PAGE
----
PA is cold!

That's a noodle boi!
Nobody does sandwiches like Wawa!
Scooter culture slowly creeping into Lansdale? 
West Philly Charm (Ali's Place)

Tuesday, January 5, 2016

Fresh Cultural Perspectives After My Latest Visit Home

Each time I come back to my home country, it is an opportunity for reflection. I observe, with wonderment, the things and places that have changed since my last return. Of course, not only have the places changed, but so have I. My expectations are so different this time. On my first visit back home, it was kind of a shock coming back into the US airports. The service sucks, the facilities are dirty, and there is no proactive help. This is quite different from airports in Taipei and Tokyo, where neatly uniformed attendants greet you and smile and are far more available to ask questions. In many ways, I have an easier time navigating facilities and ticket problems while living in Asia than I do even in my own country. 
People at the airport here can just be straight up rude. They cop an attitude when you have the gaul to ask them to do their jobs. Now that’s not everyone of course. There are plenty of nice and helpful people too. But as I observed on my last visit home, it seems like customer service is conditional here. It may be given if you are polite and not inconveniencing the working person that much. And it’s not that I’m not polite in Asia. But it’s almost as if polite is not enough in America, but you have to be practically obsequious to get people to do their jobs.
Case and point: When at Christmas Eve dinner with the family, I overheard a customer pleading with the waitress to bring their check so they could finally leave. They were slammed and the service was rough that night. People were waiting way too long for their drinks, meals and checks. The customer entreated the server “I know it’s super busy and you’re working very hard, but we would really love if you could bring us the check because we’ve been sitting here a while and would really like to leave.” This type of thing is very unlikely to happen in Taiwan or China. Most likely not in Japan either. In Taiwan the interaction would go like this, “excuse me, I want the check. I’ve been waiting so long. Thanks.” ”不好意思,我要買單,我等很久. 謝謝。“ Let’s take a look at them side by side:

America: I know it’s super busy and you’re working very hard, but we would really love if you could bring us the check because we’ve been sitting here a while and would really like to leave.

Taiwan: 不好意思,我要買單,我等很久. 謝謝。

So at’s one of the things that has been difficult for me coming back. I find that I have really internalised Taiwanese service norms and I think Americans actually find it rude and sort of shocking. I really had forgotten how much small talk people make at the check out or to just any type of employee at all. It pains me to be rude, and after my second week, I am more adjusted, but I feel like it would take even longer than two weeks for me to really get back into it.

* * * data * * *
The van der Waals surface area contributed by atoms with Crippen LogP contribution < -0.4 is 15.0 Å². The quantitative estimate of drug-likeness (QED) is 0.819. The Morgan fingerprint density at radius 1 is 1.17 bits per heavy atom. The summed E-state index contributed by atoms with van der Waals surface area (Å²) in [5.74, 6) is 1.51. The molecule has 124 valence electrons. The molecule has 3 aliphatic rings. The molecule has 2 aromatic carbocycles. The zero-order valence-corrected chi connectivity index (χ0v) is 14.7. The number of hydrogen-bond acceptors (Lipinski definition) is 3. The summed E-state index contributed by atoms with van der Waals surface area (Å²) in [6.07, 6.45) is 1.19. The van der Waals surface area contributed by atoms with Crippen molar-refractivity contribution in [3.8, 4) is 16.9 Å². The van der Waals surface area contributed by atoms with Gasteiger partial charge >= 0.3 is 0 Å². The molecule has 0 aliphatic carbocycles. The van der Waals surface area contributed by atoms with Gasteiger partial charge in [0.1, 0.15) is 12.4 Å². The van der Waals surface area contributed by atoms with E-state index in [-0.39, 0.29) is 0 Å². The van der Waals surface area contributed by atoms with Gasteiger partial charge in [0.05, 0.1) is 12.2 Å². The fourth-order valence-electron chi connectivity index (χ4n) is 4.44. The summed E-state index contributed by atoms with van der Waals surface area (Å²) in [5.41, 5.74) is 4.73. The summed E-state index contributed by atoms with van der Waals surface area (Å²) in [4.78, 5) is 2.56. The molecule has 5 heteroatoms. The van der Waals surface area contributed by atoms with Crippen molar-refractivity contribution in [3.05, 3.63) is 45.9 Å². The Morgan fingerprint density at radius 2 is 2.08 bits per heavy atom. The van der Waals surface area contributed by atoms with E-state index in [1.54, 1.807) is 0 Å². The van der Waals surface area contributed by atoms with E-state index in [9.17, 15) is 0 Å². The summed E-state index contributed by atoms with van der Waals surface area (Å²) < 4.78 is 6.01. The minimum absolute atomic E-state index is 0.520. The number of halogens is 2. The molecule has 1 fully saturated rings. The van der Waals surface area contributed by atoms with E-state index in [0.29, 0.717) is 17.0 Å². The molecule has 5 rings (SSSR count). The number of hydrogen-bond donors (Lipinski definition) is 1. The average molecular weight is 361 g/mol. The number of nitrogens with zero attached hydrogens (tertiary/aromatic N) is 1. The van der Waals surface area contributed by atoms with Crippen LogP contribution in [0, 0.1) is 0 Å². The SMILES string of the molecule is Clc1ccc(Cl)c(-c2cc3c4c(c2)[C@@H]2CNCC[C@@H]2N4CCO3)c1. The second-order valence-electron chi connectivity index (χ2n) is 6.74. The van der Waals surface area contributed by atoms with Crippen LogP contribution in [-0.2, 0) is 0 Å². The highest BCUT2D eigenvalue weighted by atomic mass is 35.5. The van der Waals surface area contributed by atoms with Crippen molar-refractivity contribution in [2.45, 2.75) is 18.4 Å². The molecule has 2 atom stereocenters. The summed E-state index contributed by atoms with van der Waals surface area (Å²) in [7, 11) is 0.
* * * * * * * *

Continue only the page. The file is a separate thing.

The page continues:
But it’s not only the length of the interactions. I had forgotten that the USA is a place of many cultures, and that I come from but one. White suburban culture. There’s city culture then too, and many different types of that as well. So America I think is actually quite difficult to navigate in general with regards to behavioural and cultural norms. Taiwan is actually largely homogenous. I mean, they will openly refer to me in the third person as “the foreigner” right in front of me. Can you imagine that happening in an American city? 
Now, I would like to state a kind of disclaimer and say that I experienced beyond kindness and warmth more than negative experiences. So, for the record, I would like to say that my experience in America was spent mostly dealing with very warm, kind, loving and generous people. And those people were all different colours and ethnicities.
But, I had an interesting conversation with my friend Sam, who said he had taken some courses on body language and communication with regards to race. To make a long story short, people internalise and carry with them racial anxieties and tensions and then express them in their body language. And in America, we have a dark racist past (and present). So for example, a white woman is in an elevator and she unknowingly clutches her purse a little tighter as a black man steps in. Now that’s just one example and I think it is worth noting that these type of racially heated moments can be expressed passive aggressively in all types of interactions…probably mostly subconsciously. Like, for example, I had a very rude experience with an African American woman at the checkin counter.